I began looking for an alternative venting solution other than the front window. There was no room to drill a vent-hole through the front wall, as the window took up the whole width.
The only reasonable option was to go through the floor and out the side of the house. The basement underneath my office was an unfinished mechanical room with access to an outside wall. It was about the only place in the house where this solution would work.
My concern, though, was that I estimated it could be nearly 50-feet from the Glowforge laser to the vent on the outside wall. I spent several nights researching and could not find any good examples or recommendations for this kind of Glowforge vent.
I briefly considered calling a professional to help, but this was the summer of the COVID-19 pandemic, and good contractor availability was scarce in our area. I had already called around for help with a garage heater and learned it could be several months before service availability.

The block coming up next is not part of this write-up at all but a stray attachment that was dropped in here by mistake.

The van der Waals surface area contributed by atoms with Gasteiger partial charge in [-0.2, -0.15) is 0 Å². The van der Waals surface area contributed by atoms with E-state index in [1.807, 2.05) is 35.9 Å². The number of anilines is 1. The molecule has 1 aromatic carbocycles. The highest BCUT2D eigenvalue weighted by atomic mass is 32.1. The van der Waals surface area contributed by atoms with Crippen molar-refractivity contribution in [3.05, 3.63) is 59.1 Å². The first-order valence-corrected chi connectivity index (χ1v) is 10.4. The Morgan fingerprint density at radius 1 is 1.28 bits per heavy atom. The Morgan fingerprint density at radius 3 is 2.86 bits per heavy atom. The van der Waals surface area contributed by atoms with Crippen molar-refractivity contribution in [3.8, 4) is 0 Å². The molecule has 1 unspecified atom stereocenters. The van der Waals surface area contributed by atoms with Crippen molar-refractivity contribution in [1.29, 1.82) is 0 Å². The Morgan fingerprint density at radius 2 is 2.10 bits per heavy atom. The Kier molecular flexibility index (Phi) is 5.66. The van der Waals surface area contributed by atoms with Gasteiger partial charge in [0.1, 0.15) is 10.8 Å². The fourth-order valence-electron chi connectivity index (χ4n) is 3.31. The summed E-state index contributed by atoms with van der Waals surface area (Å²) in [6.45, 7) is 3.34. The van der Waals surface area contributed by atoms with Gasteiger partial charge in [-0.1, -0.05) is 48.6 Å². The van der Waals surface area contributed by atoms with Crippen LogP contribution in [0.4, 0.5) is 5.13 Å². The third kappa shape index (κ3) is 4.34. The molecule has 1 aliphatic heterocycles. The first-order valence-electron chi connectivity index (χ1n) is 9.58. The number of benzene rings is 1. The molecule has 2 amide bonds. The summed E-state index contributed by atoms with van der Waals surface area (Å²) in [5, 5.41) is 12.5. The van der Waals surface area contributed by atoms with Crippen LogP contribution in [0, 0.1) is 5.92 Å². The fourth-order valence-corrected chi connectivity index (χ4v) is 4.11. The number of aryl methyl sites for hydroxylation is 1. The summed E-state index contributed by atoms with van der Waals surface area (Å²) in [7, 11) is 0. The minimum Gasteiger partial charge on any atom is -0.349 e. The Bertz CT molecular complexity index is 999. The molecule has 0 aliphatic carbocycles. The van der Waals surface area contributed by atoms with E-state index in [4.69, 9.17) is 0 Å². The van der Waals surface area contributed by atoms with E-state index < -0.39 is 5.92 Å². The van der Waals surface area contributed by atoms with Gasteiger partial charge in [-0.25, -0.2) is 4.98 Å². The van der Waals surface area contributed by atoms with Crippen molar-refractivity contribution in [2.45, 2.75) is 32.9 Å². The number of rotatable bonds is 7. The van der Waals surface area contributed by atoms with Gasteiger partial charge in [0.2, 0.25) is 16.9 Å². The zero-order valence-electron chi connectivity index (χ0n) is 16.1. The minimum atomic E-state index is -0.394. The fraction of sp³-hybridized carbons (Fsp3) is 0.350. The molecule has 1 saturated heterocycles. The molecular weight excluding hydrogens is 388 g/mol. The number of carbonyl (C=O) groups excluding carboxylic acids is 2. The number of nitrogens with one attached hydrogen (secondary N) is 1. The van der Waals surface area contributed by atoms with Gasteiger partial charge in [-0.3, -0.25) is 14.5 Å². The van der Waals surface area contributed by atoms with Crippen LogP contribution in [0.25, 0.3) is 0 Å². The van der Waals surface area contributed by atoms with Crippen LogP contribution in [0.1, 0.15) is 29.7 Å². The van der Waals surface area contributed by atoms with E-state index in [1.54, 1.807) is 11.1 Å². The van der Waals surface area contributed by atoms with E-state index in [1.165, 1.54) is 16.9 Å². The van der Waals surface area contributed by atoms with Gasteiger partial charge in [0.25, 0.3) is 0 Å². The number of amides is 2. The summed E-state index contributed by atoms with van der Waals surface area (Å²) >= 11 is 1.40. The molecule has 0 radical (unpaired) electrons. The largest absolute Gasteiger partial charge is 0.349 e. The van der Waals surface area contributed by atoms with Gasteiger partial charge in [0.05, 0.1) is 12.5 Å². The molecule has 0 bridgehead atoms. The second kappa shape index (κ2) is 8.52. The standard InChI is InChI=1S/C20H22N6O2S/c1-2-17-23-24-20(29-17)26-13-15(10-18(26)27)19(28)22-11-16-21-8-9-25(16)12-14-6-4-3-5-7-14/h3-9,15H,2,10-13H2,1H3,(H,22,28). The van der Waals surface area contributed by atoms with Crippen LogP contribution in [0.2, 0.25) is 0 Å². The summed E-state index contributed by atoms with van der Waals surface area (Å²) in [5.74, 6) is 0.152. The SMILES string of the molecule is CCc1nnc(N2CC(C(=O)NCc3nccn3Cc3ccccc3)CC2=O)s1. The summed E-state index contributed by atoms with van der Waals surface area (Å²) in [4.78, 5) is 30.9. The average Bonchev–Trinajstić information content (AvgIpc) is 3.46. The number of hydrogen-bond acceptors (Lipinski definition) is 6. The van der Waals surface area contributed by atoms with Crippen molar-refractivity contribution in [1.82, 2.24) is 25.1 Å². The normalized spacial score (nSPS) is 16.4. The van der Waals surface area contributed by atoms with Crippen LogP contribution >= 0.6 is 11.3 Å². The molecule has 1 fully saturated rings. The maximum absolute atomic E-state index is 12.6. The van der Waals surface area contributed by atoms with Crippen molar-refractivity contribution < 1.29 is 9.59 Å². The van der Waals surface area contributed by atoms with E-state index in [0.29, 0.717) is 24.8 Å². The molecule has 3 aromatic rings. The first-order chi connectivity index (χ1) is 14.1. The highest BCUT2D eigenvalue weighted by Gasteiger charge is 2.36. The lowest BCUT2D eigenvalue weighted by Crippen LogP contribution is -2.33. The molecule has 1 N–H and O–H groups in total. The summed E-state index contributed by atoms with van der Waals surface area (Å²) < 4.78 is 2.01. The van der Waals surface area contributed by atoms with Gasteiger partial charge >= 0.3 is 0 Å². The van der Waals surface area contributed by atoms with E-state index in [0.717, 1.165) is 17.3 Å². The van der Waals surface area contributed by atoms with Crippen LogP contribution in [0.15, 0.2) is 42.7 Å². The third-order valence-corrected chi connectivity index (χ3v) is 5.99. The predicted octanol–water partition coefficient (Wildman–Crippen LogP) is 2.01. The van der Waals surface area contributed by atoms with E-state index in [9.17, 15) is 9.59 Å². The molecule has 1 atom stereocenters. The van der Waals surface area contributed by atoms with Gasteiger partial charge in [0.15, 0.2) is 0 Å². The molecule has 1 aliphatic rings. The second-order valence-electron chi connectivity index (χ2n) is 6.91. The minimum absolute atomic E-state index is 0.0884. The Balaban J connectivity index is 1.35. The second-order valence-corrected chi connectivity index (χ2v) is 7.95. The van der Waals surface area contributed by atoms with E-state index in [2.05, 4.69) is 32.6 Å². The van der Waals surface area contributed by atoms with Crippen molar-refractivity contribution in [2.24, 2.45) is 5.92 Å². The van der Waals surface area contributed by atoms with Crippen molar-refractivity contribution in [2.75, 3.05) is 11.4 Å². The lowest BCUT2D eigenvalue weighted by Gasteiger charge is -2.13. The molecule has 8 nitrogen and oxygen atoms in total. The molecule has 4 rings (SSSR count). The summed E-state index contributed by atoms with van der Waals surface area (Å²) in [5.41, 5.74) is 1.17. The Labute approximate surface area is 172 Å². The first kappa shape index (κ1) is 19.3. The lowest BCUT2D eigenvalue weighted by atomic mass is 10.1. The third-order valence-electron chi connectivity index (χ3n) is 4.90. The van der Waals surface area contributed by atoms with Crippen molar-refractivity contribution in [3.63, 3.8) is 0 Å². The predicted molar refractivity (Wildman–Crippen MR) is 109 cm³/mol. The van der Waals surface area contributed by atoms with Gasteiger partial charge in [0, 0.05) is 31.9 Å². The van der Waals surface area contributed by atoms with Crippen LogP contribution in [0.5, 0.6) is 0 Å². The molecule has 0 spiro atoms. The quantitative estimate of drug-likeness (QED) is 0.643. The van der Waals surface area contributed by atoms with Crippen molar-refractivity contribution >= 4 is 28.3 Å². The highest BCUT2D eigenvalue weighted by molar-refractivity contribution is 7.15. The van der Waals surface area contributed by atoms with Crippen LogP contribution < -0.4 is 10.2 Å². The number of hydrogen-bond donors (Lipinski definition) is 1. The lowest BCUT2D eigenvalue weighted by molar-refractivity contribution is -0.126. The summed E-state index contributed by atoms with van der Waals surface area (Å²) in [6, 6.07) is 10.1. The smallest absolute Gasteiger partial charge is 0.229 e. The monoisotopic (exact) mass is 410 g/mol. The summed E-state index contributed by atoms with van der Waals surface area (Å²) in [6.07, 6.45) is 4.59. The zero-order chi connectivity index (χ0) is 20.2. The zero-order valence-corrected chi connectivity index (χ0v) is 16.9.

I put together my plan:
It was about 50-feet in total length with about three 90-degree elbows. It seemed like a perfect plan; what could go wrong?
Installing the Exterior Wall Exhaust Vent
The task I was dreading most was drilling a 6-inch hole through a wall of our new house. There were several existing mechanicals already going through this section of the wall, so there was only one spot I could put it.
The spot between the outdoor faucet and some plastic electrical conduits I had installed the previous year was the only location.
I spent some time looking for a decent 6-inch vent. So many options are plastic and cheaply made. I settled on this Imperial VT0503 6-Inch Heavy-Duty Outdoor Exhaust Vent. Menards had it locally at a reasonable price, so I bought it there. It also had 10-inches of steel duct which would stick into the house, making it easier to connect inside.